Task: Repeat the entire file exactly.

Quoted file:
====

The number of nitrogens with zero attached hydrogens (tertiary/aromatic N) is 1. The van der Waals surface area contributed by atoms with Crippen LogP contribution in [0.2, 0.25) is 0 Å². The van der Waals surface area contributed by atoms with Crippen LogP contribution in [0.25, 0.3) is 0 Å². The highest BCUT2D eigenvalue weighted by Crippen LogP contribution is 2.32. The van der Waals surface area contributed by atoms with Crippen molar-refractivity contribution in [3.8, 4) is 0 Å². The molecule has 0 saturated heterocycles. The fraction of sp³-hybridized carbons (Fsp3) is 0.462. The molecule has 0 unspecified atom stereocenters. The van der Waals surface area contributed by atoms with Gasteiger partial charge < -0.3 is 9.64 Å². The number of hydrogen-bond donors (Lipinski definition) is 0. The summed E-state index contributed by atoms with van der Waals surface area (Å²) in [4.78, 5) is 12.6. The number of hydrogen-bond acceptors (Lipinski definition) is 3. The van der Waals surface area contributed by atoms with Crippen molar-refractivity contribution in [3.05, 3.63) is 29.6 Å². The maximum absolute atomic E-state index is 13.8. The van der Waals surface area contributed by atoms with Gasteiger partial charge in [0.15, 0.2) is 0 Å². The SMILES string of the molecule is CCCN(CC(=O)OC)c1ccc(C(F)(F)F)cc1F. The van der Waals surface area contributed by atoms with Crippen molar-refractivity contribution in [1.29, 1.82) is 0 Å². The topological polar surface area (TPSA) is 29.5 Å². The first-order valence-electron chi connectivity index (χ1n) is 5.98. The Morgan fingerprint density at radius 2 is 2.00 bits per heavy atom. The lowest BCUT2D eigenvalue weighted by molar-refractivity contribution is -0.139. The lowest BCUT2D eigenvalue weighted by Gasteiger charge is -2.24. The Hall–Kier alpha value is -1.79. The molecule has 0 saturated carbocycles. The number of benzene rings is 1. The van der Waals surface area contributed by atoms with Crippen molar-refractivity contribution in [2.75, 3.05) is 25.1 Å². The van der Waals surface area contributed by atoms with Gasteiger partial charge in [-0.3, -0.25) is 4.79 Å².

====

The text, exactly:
The number of nitrogens with zero attached hydrogens (tertiary/aromatic N) is 1. The van der Waals surface area contributed by atoms with Crippen LogP contribution in [0.2, 0.25) is 0 Å². The van der Waals surface area contributed by atoms with Crippen LogP contribution in [0.25, 0.3) is 0 Å². The highest BCUT2D eigenvalue weighted by Crippen LogP contribution is 2.32. The van der Waals surface area contributed by atoms with Crippen molar-refractivity contribution in [3.8, 4) is 0 Å². The molecule has 0 saturated heterocycles. The fraction of sp³-hybridized carbons (Fsp3) is 0.462. The molecule has 0 unspecified atom stereocenters. The van der Waals surface area contributed by atoms with Gasteiger partial charge < -0.3 is 9.64 Å². The number of hydrogen-bond donors (Lipinski definition) is 0. The summed E-state index contributed by atoms with van der Waals surface area (Å²) in [4.78, 5) is 12.6. The number of hydrogen-bond acceptors (Lipinski definition) is 3. The van der Waals surface area contributed by atoms with Crippen molar-refractivity contribution in [3.05, 3.63) is 29.6 Å². The maximum absolute atomic E-state index is 13.8. The van der Waals surface area contributed by atoms with Gasteiger partial charge in [0.15, 0.2) is 0 Å². The SMILES string of the molecule is CCCN(CC(=O)OC)c1ccc(C(F)(F)F)cc1F. The van der Waals surface area contributed by atoms with Crippen molar-refractivity contribution in [1.29, 1.82) is 0 Å². The topological polar surface area (TPSA) is 29.5 Å². The first-order valence-electron chi connectivity index (χ1n) is 5.98. The Morgan fingerprint density at radius 2 is 2.00 bits per heavy atom. The lowest BCUT2D eigenvalue weighted by molar-refractivity contribution is -0.139. The lowest BCUT2D eigenvalue weighted by Gasteiger charge is -2.24. The Hall–Kier alpha value is -1.79. The molecule has 0 saturated carbocycles. The number of benzene rings is 1. The van der Waals surface area contributed by atoms with Crippen molar-refractivity contribution in [2.75, 3.05) is 25.1 Å². The van der Waals surface area contributed by atoms with Gasteiger partial charge in [-0.3, -0.25) is 4.79 Å².